The NAM, however, was never a top priority for Philippine foreign policy. Focusing more on matters of regionalism and historical ties, the Philippine government is adamant in creating a path for itself in the world stage, with the aid of its allies and partners along the way.

A Power in Its Own Right

The Republic of the Philippines has never been a solitary player in the international sphere. It has always relied on other states, big or small, powerful or less, in the conduct of its foreign policy. As a founding member of the UN in 1945, the Association of Southeast Asia in 1961, and of the ASEAN in 1967, the Philippines has steered for itself a foreign policy less attached to the usurping influence of more powerful countries, and less indebted to the grandeur of its leaders.

The Philippine value has always been associated with national sovereignty. Hungry for genuine freedom, its striving people is the perpetual hallmark of the Filipino bloodline.

Memberships in international organizations are never an indication of a state’s independence in its foreign policy. Much more so, it is apparent that the Philippine government could think for itself in participation and debate with like-minded and differing countries. Though in the realpolitik of Philippine foreign policy, partnerships with more powerful entities, such as the United States, China, and the European continent, has been part and parcel of the Philippine foreign policy ideal; that the Philippines is a friend to all countries an enemy to none.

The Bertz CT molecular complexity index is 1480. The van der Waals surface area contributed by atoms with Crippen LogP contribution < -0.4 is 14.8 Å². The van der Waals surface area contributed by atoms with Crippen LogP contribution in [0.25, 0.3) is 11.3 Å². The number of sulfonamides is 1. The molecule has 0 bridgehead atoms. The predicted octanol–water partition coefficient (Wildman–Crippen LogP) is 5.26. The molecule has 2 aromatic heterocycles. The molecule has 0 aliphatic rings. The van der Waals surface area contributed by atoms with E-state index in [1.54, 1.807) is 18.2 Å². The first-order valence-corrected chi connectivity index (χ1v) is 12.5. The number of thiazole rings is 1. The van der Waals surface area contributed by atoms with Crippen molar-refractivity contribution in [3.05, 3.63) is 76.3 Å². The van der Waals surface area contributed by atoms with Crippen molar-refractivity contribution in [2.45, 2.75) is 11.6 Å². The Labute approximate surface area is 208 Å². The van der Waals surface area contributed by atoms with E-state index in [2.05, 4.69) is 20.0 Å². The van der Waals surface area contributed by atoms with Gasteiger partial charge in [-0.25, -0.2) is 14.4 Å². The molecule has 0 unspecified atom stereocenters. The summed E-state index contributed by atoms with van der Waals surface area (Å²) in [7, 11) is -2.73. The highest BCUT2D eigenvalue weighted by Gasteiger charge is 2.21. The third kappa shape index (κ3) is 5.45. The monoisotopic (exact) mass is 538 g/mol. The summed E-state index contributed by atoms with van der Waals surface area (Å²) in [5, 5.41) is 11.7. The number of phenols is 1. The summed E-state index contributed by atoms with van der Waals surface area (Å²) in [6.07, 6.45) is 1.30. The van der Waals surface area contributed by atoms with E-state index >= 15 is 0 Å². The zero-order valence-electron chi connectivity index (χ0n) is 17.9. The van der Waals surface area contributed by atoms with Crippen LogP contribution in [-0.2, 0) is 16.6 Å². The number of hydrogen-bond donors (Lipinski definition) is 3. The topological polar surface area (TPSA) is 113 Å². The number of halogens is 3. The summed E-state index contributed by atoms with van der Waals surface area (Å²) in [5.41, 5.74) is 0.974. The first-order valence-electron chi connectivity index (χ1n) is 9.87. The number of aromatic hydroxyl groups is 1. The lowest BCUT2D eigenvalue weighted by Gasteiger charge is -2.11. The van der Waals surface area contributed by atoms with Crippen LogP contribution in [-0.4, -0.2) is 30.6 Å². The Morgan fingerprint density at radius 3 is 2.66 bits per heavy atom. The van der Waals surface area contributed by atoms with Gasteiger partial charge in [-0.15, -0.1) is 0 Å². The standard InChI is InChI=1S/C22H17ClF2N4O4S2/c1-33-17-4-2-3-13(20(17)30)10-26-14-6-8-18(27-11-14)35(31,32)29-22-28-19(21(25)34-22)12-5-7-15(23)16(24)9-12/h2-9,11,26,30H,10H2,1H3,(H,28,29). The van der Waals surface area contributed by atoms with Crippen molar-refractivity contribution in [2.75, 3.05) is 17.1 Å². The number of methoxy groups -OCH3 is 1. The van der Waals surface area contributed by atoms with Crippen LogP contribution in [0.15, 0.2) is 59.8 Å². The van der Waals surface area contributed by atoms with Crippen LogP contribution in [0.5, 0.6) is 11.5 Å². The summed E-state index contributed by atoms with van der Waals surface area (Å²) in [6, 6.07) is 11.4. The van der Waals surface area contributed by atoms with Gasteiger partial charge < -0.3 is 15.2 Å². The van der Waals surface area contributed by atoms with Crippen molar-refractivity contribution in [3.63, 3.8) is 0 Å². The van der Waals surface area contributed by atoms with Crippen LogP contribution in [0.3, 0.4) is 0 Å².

The Philippine value has always been associated with national sovereignty. Hungry for genuine freedom, its striving people is the perpetual hallmark of the Filipino bloodline. Fighting tooth and nail with those who oppose with our ideals of territorial sovereignty, we strike back. And we win. For the purposes of the national interest, the Philippines continues to uphold the law, both domestic and international as it toils the legitimacy required of a nation-state that does. It is our values and principles as a people that define our national interest. And as the Philippine government defends the right to self-determination, we pick our battles in the national interest.

Principled Foreign Policy

Our Constitution is plump with principles that we must observe in the conduct of our foreign policy. Our historical evolution as a nation-state has shaped us as a people. Ours is a history full of lessons that bore into us a deep appreciation and love of democracy and freedom.

As an emerging scholar of diplomacy, foreign policy should be the heart and center of international relations. Philippine foreign policy is not perfect nor will it ever be. We have our alliances that take root back decades, even centuries, when the Republic was not even there to begin with. A decent foreign policy will stabilize a country and its people in the eyes of the international world. Much more so when principle enters the picture.


Jaconiah Shelumiel T. Manalaysay is your next door diplomat. Graduating from the University of the Philippines-Diliman with a degree in Political Science, Jake is currently finishing his MA in Political Science, major in Global Politics from the Ateneo de Manila University. His research interests include Philippine foreign policy, international relations, political theory, and comparative politics. A game show fanatic and Model United Nations addict, he is currently affiliated as a Research Fellow at the Philippine-California Advanced Research Institute in Manila.